Monday, May 17, 2010

65daysofstatic @ Wedgewood Rooms

I arrived at the venue around about 8:30 with a couple of bros. Electronic three piece Nedry took to the stage, armed with two laptops/guitars, a couple of synthesizers and an asian woman. Nedry combined elements of trip hop bands such as Portishead and Massive Attack fused with modern day dubstep/drum and bass. Lead singer Ayu thrashed and stumbled around the stage whilst laying down some haunting vocals, like a kid who has drunk too much fizzy pop.

Next up was one man glitch artist, Loops Haunt. Loopybro looked like he was having a seizure all over his equipment regularly almost knocking his equipment off his desk. The music was disjointed and felt like it was created by a kid with A.D.D. It felt like too much was going on at once. This may feel like a negative review, but he had his up points (if not many), and felt like he fitted as a support act.

40 minutes later, 65daysofstatic took to the stage. This is the third time I've seen them, and had high expectations, as they blew me away previously. These expectations were easily surpassed. They laid down a constant ferocious assault of noise and electronica, with each member giving it their all. The band played a collection of old and new songs, blasting through each one without giving you a chance to recuperate. As a band, they have certainly progressed over the years, and yet they can still play their old songs just as flawlessly as their newest ones.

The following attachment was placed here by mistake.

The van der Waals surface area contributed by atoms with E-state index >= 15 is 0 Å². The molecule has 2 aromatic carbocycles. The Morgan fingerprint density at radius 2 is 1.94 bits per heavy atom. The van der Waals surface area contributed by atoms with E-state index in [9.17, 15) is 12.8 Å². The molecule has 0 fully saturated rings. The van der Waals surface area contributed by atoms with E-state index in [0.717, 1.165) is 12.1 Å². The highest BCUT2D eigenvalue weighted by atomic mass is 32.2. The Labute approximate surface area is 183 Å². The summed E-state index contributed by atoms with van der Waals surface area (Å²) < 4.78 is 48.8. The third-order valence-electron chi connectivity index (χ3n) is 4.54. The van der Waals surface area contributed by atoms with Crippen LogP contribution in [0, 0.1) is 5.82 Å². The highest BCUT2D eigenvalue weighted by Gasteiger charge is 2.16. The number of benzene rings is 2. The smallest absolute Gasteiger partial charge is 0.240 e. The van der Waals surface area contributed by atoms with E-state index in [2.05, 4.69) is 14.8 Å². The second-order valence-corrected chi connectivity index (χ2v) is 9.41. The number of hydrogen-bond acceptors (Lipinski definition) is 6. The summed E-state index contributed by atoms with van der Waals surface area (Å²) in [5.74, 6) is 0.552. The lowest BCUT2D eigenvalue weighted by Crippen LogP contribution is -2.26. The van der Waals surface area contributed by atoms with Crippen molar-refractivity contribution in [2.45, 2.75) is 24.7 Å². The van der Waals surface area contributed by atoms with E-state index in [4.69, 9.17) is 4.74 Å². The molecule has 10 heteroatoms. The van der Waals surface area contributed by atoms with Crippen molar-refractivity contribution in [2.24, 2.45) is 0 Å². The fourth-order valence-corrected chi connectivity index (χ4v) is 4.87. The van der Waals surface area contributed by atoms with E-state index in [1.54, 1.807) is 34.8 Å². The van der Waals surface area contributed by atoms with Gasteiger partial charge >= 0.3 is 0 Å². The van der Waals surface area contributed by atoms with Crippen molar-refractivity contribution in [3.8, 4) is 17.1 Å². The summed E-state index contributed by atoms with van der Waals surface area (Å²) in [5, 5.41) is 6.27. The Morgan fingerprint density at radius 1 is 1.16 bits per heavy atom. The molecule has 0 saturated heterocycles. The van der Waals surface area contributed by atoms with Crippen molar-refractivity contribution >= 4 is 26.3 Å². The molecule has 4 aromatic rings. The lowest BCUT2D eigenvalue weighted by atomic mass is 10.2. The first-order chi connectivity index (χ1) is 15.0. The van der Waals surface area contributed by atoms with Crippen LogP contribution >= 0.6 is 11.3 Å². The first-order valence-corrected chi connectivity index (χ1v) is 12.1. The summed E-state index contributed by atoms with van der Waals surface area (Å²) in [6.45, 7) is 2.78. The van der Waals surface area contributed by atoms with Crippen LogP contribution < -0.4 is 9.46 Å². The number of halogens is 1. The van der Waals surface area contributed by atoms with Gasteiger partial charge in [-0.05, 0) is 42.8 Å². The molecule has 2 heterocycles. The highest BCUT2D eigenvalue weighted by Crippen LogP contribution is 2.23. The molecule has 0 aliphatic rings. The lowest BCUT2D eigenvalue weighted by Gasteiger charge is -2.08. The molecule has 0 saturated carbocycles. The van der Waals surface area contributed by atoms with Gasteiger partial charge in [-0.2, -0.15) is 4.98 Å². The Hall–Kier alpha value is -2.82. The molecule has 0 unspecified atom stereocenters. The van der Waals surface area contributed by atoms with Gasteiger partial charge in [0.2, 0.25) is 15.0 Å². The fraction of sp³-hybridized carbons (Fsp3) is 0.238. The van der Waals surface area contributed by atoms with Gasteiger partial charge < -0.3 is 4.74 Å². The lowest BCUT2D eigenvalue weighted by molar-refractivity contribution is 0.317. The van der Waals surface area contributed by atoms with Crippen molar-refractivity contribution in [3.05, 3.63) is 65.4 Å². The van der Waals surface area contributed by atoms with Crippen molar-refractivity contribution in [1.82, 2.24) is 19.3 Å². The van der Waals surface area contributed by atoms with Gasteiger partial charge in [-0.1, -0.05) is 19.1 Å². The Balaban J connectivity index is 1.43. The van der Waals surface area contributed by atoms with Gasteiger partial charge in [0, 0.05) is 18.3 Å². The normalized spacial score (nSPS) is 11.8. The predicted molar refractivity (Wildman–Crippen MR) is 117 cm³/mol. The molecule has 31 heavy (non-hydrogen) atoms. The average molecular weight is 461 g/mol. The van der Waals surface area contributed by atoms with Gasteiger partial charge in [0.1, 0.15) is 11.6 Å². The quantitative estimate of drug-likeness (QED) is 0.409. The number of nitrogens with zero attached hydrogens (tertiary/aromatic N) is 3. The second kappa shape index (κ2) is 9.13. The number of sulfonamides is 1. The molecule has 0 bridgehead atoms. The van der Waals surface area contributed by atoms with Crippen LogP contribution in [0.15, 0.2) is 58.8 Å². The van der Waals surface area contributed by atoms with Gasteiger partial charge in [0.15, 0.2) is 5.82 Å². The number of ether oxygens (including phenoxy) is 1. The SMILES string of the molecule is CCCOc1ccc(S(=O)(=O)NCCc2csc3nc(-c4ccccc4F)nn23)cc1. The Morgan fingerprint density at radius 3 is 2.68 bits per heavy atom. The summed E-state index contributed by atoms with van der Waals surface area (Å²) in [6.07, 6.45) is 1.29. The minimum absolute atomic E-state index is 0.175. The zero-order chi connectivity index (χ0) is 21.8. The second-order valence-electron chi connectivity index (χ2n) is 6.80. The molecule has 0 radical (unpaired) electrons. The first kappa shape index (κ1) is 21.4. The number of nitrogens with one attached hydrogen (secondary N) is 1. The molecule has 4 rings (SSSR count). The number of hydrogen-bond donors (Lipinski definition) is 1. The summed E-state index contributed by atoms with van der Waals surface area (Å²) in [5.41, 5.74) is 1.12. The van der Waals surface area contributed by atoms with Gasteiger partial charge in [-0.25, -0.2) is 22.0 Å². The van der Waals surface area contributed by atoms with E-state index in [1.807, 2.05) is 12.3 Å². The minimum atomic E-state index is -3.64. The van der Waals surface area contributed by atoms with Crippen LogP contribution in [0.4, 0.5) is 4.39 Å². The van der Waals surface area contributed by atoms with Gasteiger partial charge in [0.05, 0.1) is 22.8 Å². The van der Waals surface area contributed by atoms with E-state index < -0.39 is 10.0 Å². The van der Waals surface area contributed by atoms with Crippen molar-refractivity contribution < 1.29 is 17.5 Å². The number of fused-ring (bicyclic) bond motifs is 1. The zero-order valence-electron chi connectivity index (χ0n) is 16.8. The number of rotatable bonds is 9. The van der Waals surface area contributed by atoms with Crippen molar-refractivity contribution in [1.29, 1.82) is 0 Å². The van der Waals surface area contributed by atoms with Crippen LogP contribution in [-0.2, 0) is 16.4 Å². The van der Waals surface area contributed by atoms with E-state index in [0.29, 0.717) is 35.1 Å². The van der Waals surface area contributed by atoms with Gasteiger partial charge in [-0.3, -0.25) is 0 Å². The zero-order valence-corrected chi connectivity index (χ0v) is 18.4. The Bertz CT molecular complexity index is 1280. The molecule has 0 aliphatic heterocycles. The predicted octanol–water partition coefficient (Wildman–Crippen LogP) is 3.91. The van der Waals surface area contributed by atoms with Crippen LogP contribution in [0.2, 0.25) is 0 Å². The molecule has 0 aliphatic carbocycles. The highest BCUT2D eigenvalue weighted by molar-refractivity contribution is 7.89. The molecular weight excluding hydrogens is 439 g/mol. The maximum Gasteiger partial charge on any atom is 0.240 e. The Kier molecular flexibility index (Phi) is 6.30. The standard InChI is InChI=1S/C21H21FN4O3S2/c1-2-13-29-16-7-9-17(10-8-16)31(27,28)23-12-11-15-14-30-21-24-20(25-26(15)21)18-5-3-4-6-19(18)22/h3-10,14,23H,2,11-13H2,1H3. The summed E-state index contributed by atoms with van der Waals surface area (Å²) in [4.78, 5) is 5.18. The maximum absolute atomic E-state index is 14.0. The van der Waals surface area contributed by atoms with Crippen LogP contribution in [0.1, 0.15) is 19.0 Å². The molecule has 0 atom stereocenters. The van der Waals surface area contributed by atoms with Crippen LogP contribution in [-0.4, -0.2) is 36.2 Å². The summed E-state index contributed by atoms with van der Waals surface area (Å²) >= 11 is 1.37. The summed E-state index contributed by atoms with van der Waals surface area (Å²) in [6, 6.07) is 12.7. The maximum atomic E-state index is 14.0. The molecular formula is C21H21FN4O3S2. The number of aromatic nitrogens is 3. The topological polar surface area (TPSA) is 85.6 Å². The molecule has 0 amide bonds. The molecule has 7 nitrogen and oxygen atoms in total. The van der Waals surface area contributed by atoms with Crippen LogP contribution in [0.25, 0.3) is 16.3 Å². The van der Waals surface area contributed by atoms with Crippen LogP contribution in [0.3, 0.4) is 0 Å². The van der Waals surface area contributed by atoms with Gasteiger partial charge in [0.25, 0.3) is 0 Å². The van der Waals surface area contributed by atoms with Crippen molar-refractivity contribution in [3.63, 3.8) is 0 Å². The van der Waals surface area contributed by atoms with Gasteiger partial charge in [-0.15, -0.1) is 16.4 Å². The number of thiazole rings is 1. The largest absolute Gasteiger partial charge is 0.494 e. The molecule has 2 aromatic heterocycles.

The venue was buzzing with energy, as the members scrambled around whilst the crowd spazzed around to their tightly-knit jamz, one of which included the line "these aren't the droids you are looking for". The bass player looked like he was possessed, whilst the lead guitarist at points seemed to be channelling Radiohead's Thom Yorke. The band ended their set with new song Tiger Girl, a ten minute electronic jam, which steadily builds up culminating in an electronic frenzy. As the members of the band left the stage, the venue shook with roars for an encore. After a couple of minutes the band returned to the stage to play fan favourite; Radio Protector - a song which starts off with a chilling piano line, which suddenly explodes into a frantic frenzy. I may not be a fan of the direction the band has taken on the new album, but this is a band that mustn't be missed live.